Knockout roses bring a punch to landscapes | Home & Garden
By Gary R. Bachman
Coastal Research & Extension Center
A lot of new gardeners who enjoy roses want to jump right into growing hybrid tea or floribunda roses, but these can be tricky for beginning gardeners. I think the easiest way for the gardening novice -- or the master gardener -- to enjoy roses is to plant Knockout roses.
Knockout roses are very disease-resistant, shrub-type roses. They produce flower clusters nonstop and in huge numbers. Colors range from red to pink and yellow, and flowers can be 3 1/2 inches in diameter.
This plant has multi-season interest. The foliage in the spring and summer is a dark, glossy green, and fall brings on a deep maroon-purple show.
Choose a location that receives at least five hours of full sun a day. Morning sun is most beneficial. Incorporate good organic matter into the landscape bed, and raise the bed above the normal grade to improve drainage around the plant crown. Avoid overhead watering if possible, and use drip irrigation or soaker hoses to keep the soil moisture consistent.
The plants can easily grow 3 to 4 feet tall and wide if unpruned, but pruning helps you enjoy the full landscape potential of Knockout roses.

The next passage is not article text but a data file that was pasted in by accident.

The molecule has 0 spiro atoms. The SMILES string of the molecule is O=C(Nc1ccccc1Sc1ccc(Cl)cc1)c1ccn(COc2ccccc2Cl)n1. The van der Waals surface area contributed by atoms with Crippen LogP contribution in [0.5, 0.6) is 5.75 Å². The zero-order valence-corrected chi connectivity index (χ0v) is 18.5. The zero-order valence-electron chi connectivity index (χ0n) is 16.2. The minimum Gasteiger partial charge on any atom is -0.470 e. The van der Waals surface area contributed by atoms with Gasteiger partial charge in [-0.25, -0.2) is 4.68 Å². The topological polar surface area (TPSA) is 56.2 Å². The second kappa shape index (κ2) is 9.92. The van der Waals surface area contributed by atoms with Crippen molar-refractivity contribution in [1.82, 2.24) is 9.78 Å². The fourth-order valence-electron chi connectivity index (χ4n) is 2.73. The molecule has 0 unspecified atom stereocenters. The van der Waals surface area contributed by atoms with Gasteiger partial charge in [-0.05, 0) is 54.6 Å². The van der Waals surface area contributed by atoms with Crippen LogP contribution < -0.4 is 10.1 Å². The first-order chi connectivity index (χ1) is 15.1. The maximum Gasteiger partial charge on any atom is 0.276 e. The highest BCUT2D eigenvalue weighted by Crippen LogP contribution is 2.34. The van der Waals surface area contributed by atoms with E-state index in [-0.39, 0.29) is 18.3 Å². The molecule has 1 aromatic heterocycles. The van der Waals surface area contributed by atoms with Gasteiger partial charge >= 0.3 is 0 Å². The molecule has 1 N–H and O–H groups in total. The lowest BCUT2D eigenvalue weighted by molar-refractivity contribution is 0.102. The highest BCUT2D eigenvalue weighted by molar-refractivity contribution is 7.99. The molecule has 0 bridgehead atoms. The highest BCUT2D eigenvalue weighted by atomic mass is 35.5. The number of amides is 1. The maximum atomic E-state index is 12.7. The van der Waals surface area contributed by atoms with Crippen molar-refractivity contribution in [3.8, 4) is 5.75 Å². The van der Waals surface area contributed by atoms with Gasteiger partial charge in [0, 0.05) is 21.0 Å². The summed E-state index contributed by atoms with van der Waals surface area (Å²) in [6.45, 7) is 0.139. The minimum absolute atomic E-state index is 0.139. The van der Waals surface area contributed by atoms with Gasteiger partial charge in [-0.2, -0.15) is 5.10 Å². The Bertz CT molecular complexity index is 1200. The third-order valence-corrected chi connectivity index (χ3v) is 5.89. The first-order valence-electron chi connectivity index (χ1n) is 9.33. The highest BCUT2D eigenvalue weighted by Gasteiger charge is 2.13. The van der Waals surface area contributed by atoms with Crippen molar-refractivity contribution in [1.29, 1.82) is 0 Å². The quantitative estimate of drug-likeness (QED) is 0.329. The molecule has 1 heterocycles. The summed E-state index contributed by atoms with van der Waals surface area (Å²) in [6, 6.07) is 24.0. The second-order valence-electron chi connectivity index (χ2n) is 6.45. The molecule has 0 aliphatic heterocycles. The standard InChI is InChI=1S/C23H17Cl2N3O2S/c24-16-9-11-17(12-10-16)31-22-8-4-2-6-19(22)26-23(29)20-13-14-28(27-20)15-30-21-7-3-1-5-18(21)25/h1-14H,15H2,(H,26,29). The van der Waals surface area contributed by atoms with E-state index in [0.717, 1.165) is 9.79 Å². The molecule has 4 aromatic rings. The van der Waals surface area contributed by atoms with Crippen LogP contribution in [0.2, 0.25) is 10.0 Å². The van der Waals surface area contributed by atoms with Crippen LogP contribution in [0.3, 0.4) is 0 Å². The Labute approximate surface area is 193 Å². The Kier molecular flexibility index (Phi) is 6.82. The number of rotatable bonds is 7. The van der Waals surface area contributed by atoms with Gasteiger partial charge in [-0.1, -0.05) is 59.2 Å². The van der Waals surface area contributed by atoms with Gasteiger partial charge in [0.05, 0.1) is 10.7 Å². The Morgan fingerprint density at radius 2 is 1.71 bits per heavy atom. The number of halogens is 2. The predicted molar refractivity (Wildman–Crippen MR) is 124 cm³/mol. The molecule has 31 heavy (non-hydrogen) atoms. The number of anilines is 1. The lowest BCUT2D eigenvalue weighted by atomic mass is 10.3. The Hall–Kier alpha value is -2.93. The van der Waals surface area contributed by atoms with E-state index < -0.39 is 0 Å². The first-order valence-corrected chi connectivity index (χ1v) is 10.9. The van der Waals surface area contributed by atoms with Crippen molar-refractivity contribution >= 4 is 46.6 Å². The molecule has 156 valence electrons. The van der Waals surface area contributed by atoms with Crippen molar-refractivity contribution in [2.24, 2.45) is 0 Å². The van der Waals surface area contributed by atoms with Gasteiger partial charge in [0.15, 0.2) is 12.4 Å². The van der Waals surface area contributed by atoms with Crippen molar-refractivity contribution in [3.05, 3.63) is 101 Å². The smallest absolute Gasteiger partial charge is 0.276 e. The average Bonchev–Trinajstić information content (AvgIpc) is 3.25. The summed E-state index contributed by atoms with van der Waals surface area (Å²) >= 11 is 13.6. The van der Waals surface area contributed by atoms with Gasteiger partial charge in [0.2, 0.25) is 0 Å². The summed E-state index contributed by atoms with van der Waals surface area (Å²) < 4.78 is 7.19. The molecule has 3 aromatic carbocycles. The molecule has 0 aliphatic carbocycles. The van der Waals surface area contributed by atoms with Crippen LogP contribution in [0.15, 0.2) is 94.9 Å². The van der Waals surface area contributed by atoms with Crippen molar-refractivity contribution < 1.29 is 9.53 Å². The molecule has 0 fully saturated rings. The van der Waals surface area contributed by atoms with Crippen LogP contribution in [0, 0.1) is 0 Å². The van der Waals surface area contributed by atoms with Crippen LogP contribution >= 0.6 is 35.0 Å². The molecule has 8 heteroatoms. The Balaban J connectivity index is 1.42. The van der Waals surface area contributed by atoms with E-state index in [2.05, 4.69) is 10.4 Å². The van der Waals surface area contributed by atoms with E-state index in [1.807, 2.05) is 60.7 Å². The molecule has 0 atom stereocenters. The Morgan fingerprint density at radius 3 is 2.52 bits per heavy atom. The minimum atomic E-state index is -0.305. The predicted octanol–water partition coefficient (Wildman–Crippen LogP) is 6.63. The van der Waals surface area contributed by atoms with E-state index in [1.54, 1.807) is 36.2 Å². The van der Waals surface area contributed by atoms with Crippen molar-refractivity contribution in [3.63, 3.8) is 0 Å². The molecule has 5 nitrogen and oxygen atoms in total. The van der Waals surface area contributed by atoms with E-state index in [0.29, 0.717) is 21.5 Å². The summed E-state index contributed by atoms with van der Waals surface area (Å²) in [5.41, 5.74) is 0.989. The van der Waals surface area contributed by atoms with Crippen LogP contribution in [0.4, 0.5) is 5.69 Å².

Pruning roses is actually very easy; it may be harder to convince yourself that pruning is necessary! An overgrown Knockout rose bush is not very attractive, so get out the pruners and get started.
Always protect yourself when pruning roses. Wear heavy-duty leather gloves and long sleeves to keep pesky thorns at bay.
Always use bypass pruners, because these produce the best and cleanest cut, like a pair of scissors cutting paper. Anvil pruners, while less expensive, do a great deal of damage by literally crushing the rose stems. Crushed stems are not attractive and can allow disease organisms into the plant.
Prune Knockout roses early each spring. The first step is removing any dead or winter-damaged canes by cutting them off close to the base of the plant. Prune the remaining canes up to 50 percent, maintaining the desired shape and size of the shrub as you prune. Cut the canes at a 45 degree angle facing out to prevent the canes from holding water.
Pruning will stimulate vigorous growth in the spring and the abundant flowering Knockouts are known for.
Later this summer when the rose bushes are starting to look a little tired, prune them back by about a third. The resulting flush of growth will produce a display of flowers to enjoy in the fall.